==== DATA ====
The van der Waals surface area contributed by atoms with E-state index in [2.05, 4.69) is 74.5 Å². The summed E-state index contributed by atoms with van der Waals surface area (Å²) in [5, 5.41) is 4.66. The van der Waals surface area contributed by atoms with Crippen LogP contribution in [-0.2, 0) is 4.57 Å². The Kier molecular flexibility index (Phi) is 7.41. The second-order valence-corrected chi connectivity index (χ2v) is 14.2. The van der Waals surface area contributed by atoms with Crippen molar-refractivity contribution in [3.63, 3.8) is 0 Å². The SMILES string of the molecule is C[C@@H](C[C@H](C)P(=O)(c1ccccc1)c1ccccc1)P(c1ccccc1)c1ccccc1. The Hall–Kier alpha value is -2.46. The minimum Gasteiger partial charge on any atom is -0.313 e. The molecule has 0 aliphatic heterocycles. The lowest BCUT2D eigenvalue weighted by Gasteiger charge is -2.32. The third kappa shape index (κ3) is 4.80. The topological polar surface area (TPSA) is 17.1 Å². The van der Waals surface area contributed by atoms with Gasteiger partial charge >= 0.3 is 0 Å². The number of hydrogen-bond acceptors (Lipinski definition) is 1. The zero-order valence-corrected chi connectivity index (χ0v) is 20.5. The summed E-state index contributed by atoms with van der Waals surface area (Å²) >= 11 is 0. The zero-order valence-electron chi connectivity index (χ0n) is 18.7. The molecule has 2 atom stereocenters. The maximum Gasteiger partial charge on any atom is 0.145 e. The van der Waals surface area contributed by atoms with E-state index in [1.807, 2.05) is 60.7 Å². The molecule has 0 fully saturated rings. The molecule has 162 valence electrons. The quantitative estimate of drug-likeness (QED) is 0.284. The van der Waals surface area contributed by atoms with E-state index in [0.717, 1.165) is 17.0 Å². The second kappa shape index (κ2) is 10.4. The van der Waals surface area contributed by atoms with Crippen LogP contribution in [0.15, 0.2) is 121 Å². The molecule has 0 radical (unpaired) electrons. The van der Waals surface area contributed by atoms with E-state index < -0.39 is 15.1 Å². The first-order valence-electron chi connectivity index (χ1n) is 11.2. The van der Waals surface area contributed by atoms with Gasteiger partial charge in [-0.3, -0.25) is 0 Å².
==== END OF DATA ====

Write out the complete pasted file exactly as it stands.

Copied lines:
The van der Waals surface area contributed by atoms with E-state index in [2.05, 4.69) is 74.5 Å². The summed E-state index contributed by atoms with van der Waals surface area (Å²) in [5, 5.41) is 4.66. The van der Waals surface area contributed by atoms with Crippen LogP contribution in [-0.2, 0) is 4.57 Å². The Kier molecular flexibility index (Phi) is 7.41. The second-order valence-corrected chi connectivity index (χ2v) is 14.2. The van der Waals surface area contributed by atoms with Crippen molar-refractivity contribution in [3.63, 3.8) is 0 Å². The SMILES string of the molecule is C[C@@H](C[C@H](C)P(=O)(c1ccccc1)c1ccccc1)P(c1ccccc1)c1ccccc1. The Hall–Kier alpha value is -2.46. The minimum Gasteiger partial charge on any atom is -0.313 e. The molecule has 0 aliphatic heterocycles. The lowest BCUT2D eigenvalue weighted by Gasteiger charge is -2.32. The third kappa shape index (κ3) is 4.80. The topological polar surface area (TPSA) is 17.1 Å². The van der Waals surface area contributed by atoms with Gasteiger partial charge >= 0.3 is 0 Å². The number of hydrogen-bond acceptors (Lipinski definition) is 1. The zero-order valence-corrected chi connectivity index (χ0v) is 20.5. The summed E-state index contributed by atoms with van der Waals surface area (Å²) >= 11 is 0. The zero-order valence-electron chi connectivity index (χ0n) is 18.7. The molecule has 2 atom stereocenters. The maximum Gasteiger partial charge on any atom is 0.145 e. The van der Waals surface area contributed by atoms with E-state index in [1.807, 2.05) is 60.7 Å². The molecule has 0 fully saturated rings. The molecule has 162 valence electrons. The quantitative estimate of drug-likeness (QED) is 0.284. The van der Waals surface area contributed by atoms with E-state index in [0.717, 1.165) is 17.0 Å². The second kappa shape index (κ2) is 10.4. The van der Waals surface area contributed by atoms with Crippen LogP contribution in [0.15, 0.2) is 121 Å². The molecule has 0 radical (unpaired) electrons. The van der Waals surface area contributed by atoms with E-state index < -0.39 is 15.1 Å². The first-order valence-electron chi connectivity index (χ1n) is 11.2. The van der Waals surface area contributed by atoms with Gasteiger partial charge in [-0.3, -0.25) is 0 Å².